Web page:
Paul Needley, managing director, Enertek International, makes the case for fast action to support companies in maintaining their R&D departments
The government’s commitment to achieve Net Zero CO2 by 2050 is likely to become more prominent post the Coronavirus lockdown. If the country falls below the projected track towards that target, extra effort (ie extra cost) will be needed in later years to recover lost ground. Covid 19 threatens to lose us ground in the immediate future and without short term action there could be long term consequences.
We are perhaps fortunate in the energy industry that our low-carbon target has widespread public support and organisations like Extinction Rebellion will ensure that the government of the day will be held to account for any slippage in progress towards net zero. However, to achieve net zero we need product innovation and widespread adoption of new technology arising from innovation. History demonstrates that adoption of new technology is ensured if the product is progressive and provides user benefits (either cost savings and/or enhanced features). This applies to all sectors from mobile phones to electric vehicles and heating.
Innovation is therefore the catalyst for adoption of products which give the desired result, in this case the desired result being lower CO2 leading towards net zero. Hence innovation is needed to unlock the potential for progressive change. For innovation in a commercial environment, read Research and Development (R&D).
How to encourage R&D
R&D can be privately driven by individual companies or legislated for via government funding, government backed schemes or universities. The large scale, high profile infrastructure projects should continue to be driven by these initiatives on a national basis, but there is a massive underlying R&D capability in private companies large and small, and in my opinion, much of this activity is under the radar, and under threat.
Whilst the survival of multinationals and large corporations can more or less be guaranteed, in one form or another (someone has to keep the lights on), most product manufacturers need to make a profit to survive – by selling products. Without new products there will be no advancement in technology and little progress towards net zero, so R&D is essential to drive this process.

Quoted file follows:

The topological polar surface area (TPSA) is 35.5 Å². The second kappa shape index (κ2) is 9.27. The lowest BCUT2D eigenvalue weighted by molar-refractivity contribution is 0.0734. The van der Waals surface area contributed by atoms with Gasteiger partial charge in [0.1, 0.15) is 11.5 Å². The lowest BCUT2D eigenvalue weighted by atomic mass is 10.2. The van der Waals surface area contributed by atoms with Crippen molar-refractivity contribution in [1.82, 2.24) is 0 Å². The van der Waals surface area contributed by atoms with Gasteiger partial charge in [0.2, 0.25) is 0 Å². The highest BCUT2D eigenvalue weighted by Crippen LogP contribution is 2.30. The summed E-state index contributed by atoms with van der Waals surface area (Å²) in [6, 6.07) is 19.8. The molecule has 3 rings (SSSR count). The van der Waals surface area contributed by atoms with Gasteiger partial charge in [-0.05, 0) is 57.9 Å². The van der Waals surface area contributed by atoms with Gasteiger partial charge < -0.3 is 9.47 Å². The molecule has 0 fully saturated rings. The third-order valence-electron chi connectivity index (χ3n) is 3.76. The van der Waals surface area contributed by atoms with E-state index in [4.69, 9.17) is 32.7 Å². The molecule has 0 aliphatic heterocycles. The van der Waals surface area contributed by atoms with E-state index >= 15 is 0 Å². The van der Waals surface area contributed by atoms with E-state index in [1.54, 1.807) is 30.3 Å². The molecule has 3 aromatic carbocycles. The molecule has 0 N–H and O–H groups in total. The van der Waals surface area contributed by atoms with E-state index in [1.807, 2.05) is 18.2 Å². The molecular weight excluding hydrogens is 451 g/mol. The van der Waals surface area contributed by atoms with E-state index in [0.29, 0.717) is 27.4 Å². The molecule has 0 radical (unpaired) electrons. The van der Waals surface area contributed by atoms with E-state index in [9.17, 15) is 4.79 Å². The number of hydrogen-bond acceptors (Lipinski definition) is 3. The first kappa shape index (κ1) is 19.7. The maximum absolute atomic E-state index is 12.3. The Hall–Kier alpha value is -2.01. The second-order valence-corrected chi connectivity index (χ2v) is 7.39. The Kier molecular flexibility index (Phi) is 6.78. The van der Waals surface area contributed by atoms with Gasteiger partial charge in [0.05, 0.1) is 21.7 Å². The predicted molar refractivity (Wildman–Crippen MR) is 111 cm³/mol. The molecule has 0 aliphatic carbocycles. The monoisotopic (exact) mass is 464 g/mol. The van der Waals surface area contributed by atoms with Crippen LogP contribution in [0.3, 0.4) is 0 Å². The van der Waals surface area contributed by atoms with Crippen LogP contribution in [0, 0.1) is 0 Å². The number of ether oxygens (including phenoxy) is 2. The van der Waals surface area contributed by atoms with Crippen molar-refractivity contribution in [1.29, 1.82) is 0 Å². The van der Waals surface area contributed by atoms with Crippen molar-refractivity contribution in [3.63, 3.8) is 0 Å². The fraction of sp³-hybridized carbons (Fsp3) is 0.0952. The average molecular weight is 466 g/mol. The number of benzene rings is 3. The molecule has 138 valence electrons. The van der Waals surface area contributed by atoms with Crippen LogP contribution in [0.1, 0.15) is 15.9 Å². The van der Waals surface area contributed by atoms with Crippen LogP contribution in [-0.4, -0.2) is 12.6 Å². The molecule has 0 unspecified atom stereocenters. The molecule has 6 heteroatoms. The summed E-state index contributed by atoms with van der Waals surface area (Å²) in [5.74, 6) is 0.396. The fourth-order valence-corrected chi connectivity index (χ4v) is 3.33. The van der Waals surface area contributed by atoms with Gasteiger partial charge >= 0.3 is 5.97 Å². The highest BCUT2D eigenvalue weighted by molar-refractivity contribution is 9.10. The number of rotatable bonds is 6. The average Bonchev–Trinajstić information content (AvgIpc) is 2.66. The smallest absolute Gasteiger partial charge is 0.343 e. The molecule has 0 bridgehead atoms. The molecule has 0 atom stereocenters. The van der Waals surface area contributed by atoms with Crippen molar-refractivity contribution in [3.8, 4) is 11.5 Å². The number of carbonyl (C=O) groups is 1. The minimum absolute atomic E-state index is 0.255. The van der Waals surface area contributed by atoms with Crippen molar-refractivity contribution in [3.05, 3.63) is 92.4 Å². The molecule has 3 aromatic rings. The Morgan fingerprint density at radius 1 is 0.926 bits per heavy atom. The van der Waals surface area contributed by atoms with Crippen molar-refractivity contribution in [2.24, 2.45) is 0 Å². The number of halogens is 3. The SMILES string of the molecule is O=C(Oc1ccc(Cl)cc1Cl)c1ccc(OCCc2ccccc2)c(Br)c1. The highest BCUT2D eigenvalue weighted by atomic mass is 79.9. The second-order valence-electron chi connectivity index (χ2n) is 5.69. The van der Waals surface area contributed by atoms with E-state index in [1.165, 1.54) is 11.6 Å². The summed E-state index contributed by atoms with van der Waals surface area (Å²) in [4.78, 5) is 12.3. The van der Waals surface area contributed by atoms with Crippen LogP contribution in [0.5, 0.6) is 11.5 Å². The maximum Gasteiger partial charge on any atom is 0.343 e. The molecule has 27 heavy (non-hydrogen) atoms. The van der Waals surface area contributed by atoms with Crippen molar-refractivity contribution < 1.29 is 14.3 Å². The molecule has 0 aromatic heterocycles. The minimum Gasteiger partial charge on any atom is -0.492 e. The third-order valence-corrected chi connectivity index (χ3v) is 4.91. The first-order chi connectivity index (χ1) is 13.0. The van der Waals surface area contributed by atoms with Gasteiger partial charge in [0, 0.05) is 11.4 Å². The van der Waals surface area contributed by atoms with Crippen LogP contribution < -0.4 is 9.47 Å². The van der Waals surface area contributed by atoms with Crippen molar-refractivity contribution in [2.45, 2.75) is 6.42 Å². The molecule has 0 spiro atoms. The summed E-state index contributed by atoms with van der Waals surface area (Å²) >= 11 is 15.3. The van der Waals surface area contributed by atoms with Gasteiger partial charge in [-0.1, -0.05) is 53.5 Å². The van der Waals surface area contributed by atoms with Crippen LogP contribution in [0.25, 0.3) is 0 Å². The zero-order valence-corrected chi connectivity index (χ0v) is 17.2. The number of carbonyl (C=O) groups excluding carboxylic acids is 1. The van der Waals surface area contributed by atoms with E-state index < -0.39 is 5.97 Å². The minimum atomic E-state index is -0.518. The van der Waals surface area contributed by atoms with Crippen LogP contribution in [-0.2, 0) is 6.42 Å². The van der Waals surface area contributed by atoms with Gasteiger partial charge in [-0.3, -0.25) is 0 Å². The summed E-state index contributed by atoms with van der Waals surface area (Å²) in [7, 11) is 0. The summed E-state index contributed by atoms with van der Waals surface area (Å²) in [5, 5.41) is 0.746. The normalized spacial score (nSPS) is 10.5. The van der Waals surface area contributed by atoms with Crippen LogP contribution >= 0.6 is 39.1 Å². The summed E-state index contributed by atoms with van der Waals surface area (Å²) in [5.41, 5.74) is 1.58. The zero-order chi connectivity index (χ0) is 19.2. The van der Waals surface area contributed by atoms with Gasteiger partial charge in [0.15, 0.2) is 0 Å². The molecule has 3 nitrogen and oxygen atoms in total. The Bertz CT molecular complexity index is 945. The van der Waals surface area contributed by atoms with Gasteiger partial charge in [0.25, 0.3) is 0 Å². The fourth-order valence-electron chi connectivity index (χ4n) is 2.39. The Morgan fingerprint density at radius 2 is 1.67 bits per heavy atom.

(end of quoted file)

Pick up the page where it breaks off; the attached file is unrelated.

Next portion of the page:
Unfortunately, upon returning from lockdown, most manufacturing businesses are short of cash after several months of low sales. They need to sell product to raise cash, and they need to manufacture products before they can sell them. They need cash to purchase components and materials, cash to pay for the manufacturing process and cash to administer the sales. The R&D department also needs cash to function, but given immediate priorities for survival, R&D is likely to be last in the queue and may find that there is no cash left!
In a company struggling to recover from the effects of lockdown, thoughts of R&D will lag
Quite apart from the cash situation, in a company struggling to recover from the effects of lockdown, thoughts of R&D will lag behind other considerations. There is no point in developing products for next year and beyond if the company is not likely to survive the next few months. In some cases, R&D costs are being minimised by leaving R&D staff on furlough until circumstances improve, and in other cases, R&D staff are being re-deployed to effect engineering changes rather than innovation. Covid 19 has exposed weaknesses in some supply chains and this is threatening production supplies. Some manufacturers are looking at dual sourcing components to improve continuity of supply, others are seeking suppliers closer to home to get a better control of supplies, whist others are seeking suppliers from the Far East in an attempt to drive down costs. Each of these activities requires design, development, and testing but not research or innovation. Generally speaking, the highflyers in R&D are motivated by research and innovation rather than routine supply chain optimisation, even if the latter is of more immediate benefit to their employers.